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Article related to: People and perspectives
International Year of Chemistry
The International Year of Chemistry 2011 organised by UNESCO, United Nations Educational, Scientific and Cultural Organization in cooperation with IUPAC, the International Union of Pure and Applied Chemistry, is a worldwide celebration of the achievements of chemistry and its contribution to the well-being of humankind. The year also coincides with the 100th anniversary of the Nobel Prize in Chemistry that was awarded to Marie Skłodowska Curie in 1911. During the year, a lot of events are organised around the world under the slogan "Chemistry - our life, our future".The closing ceremony which will be held in Brussels on 1 December 2011 will discuss how to solve great problems of humanity with the help of science and technology. International Year of Chemistry website: http://www.chemistry2011.org/
"The basic message of Ernest Solvay is still relevant"
In 2011, the International Year of Chemistry, the ECHA Newsletter will publish interviews related to personalities that have contributed to the development of modern chemistry and their significance for the present and future. Mr Alexis Brouhns, Director for Corporate Government and Public Affairs at the Solvay Group, visited ECHA in February on the occasion of the International Year of Chemistry and the naming of the Ernest Solvay meeting room.
Mr Brouhns, how would you describe Ernest Solvay from today's perspective?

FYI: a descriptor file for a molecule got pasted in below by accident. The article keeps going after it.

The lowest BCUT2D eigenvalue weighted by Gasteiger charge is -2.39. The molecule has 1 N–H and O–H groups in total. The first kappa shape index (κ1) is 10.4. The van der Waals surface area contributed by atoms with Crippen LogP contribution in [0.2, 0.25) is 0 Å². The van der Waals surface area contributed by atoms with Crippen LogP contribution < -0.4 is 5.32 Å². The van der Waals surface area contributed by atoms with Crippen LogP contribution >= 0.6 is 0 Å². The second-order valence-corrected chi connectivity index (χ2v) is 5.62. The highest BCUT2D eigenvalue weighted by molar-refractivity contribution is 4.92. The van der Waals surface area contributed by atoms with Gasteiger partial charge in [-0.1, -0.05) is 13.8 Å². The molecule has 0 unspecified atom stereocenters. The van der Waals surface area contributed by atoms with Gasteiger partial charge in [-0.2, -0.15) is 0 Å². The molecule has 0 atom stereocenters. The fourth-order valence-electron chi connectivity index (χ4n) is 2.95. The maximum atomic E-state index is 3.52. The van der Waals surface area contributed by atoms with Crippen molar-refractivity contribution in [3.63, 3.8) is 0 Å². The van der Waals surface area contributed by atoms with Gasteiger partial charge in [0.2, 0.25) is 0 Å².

Ernest Solvay was an entrepreneur, a philanthropist and a passionate believer in the value of education and in the forces of progress. He was a product of his time (the late 19th century) but he was also ahead of his time which is why it is still so easy to associate oneself with his vision even in the 21st century. Ernest Solvay hoped that there might be a grand Universal Law which unified all things. Of course, Solvay's Law was to remain hypothetical but the journey of discovery that it took him on brought him and others great benefit. And the cross-disciplinary approach he championed has since become mainstream.
Is there movement in the chemical industry towards an integrated approach in the spirit of Ernest Solvay?
The basic message of Ernest Solvay is still relevant. You might contest specific parts of his scientific, social or economic vision, but his drive towards an integrated approach and balance between economy, profitability, industrial innovation, respect for people and social issues is still a valid programme today.
In your lecture, you said that studying chemistry has become less popular among young people. Could such an integrated approach help to improve the image of the chemicals industry in their eyes?
Yes, definitely such an approach is a huge asset to bright young people. The chemical industry is aware of its image and is making efforts to better communicate all that it is doing. Responsible Care has been a response by the chemical industry to attain continuous improvements in its health, safety and environment performance together with open and transparent communication. REACH has also been helpful in increasing the credibility and responsibility of the industry.
However we still need to do more. The Chemical industry can contribute to the main challenges affecting mankind in the coming decades but it needs to be less defensive and reach out to people to help them understand all the innovations that it enables. I am convinced that without chemistry and a chemical industry we could not find solutions to many of the challenges affecting us.